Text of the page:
Set over one summer, the film follows precocious 6-year-old Moonee as she courts mischief and adventure with her ragtag playmates and bonds with her rebellious but caring mother, all while living in the shadows of Disney World.
Thirty years after they served together in Vietnam, a former Navy Corpsman Larry "Doc" Shepherd re-unites with his old buddies, former Marines Sal Nealon and Reverend Richard Mueller, to bury his son, a young Marine killed in the Iraq War.
Greetings again from the darkness. As recognized at Sundance, this is a commendable debut feature film from writer/director Margaret Betts. It touches on subjects as thought-provoking as traditions in religion, faith, youthful romanticism, and most poignantly, first love. The film is at its best when focusing on the frustration, anger and confusion of both a helpless parent and the teenage girls so full of innocence as they try to come to grips with a decision their maturity level has them incapable of making.
Margaret Qualley ("The Leftovers", and real life daughter of Andie MacDowell) stars as Cathleen, a 17 year old girl whose small town life included parents who divorced when she was younger. Her mother (an excellent Julianne Nicholson) is a foul-mouthed, chain-smoking agnostic who embraced the responsibility of raising Cathleen, even after the father stormed out of their lives. As they stand face-to- face and Cathleen announces she is going to become a nun and proclaims "I'm in love with God", we all share the parent's pain as a mother stares back incredulously, knowing full well a 17 year old is incapable of making such a decision on her own.
At the convent we meet Reverend Mother (Melissa Leo), a woman so devoted to the cause that she hasn't stepped foot outside the fortress-like walls in 40 years. As she explains to the nuns-in- training that her voice is God's voice, it brought back memories of Alec Baldwin's surgeon character in MALICE (1998) stating in a perfunctory manner, "I am God."
The story follows (at least) three stories: the Reverend Mother, Cathleen and the other nuns, and that of the powerless parent. The setting is the early 1960's and an ordinance known as Vatican II has just been issued. It was designed to restructure the Catholic Church (for the first time in a century) and have it become more contemporary allowing the nuns to better serve society. Unfortunately, many of the long-term nuns did not embrace the changes and it rocked their daily routines. Adding salt to their wounds was the fact that the changes were mandated from Rome with no input from the nuns signaling the beginning of a still-present lack of power for women in the church. This is oh so evident in a scene with the Archbishop (Dennis O'Hare) explaining to Reverend Mother how she missed the "subtext" in the suggestions.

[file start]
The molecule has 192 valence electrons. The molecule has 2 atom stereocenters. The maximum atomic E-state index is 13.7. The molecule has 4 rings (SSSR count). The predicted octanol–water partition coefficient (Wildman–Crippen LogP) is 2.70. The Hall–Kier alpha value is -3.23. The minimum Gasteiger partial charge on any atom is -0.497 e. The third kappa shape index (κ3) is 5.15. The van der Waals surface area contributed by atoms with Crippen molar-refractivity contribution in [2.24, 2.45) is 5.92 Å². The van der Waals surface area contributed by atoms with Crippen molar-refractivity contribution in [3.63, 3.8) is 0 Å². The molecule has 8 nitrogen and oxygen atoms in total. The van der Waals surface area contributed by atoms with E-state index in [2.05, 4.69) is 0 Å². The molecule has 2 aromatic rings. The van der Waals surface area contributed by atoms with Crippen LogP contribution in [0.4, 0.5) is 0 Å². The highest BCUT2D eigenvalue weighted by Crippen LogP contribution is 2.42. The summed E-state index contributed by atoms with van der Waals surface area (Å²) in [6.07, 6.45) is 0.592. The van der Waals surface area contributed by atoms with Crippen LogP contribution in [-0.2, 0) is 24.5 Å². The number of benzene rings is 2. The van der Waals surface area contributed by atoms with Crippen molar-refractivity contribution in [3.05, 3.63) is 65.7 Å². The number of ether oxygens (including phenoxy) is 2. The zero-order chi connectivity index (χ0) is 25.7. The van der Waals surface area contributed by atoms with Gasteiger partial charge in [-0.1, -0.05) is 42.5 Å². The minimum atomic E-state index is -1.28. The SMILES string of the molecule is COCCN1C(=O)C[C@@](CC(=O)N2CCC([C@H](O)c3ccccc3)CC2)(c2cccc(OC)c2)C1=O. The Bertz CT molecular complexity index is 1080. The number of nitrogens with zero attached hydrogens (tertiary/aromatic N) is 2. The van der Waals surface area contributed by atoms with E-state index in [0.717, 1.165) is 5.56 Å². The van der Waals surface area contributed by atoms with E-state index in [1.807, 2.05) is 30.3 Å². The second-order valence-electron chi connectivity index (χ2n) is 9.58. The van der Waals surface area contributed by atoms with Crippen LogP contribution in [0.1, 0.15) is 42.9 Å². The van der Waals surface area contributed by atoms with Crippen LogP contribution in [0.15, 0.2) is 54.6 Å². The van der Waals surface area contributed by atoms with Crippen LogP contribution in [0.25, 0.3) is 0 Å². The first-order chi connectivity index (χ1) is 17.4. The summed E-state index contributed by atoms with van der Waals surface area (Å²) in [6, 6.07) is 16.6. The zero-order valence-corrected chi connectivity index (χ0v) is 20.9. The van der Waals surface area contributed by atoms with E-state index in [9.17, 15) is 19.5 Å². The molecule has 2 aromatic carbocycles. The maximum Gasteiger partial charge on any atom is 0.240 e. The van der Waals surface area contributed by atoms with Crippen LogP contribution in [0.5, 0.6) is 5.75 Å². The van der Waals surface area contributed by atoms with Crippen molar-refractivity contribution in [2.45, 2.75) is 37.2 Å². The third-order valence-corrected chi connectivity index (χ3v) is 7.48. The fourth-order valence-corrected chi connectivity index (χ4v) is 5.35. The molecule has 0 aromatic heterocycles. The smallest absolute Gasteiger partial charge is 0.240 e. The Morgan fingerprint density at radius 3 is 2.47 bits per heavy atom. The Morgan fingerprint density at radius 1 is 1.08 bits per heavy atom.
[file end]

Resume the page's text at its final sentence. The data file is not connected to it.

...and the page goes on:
Most of the film focuses on the group of girls who are shielded from the outside world and its temptations as they go through the rigorous training on the path to solidifying their love of God. What we see is that these girls are simply trying to figure out their own identities as the system works to drain human nature from their souls. The scenes of solitary prayer are powerful as they each wrangle with their beliefs, faith and true self. Typical teenage giddiness is on display as the girls wear their white dresses and veils on the day of vows. Their elation around the campfire is more creepy than comforting. Most painful of all are the "circle of faults" that Reverend Mother subjects the girls to. Morgan Saylor ("Homeland" daughter) plays one of the Sisters and has one of the most gut-wrenching scenes in the film. Most of us have never been through anything close to this and would label it cruel and manipulative.
Cathleen's mother visits when allowed and dutifully shows up for all ceremonies. We can feel her pain as she strives to will some common sense into her daughter never giving up hope. It's crucial to note that Ms. Betts does not attempt to take down the church. Rather her story seeks to explore what inspires these young girls to make such a decision, and the emotional turmoil that goes into it. The film kicks off with a narrated "We were women in love", and ends with a footnote explaining that 90,000 nuns left the convents after Vatican II. If you can connect with the hopeful girls, perhaps the film will have the intended emotional gut punch for which it strives. For the rest of us, we are left with no real explanation, nothing to uplift us, and the crushed spirit of a 40 year devoted nun. On the bright side, the arrival of an exciting, new filmmaker is always worthy of celebration no need to comfort me.
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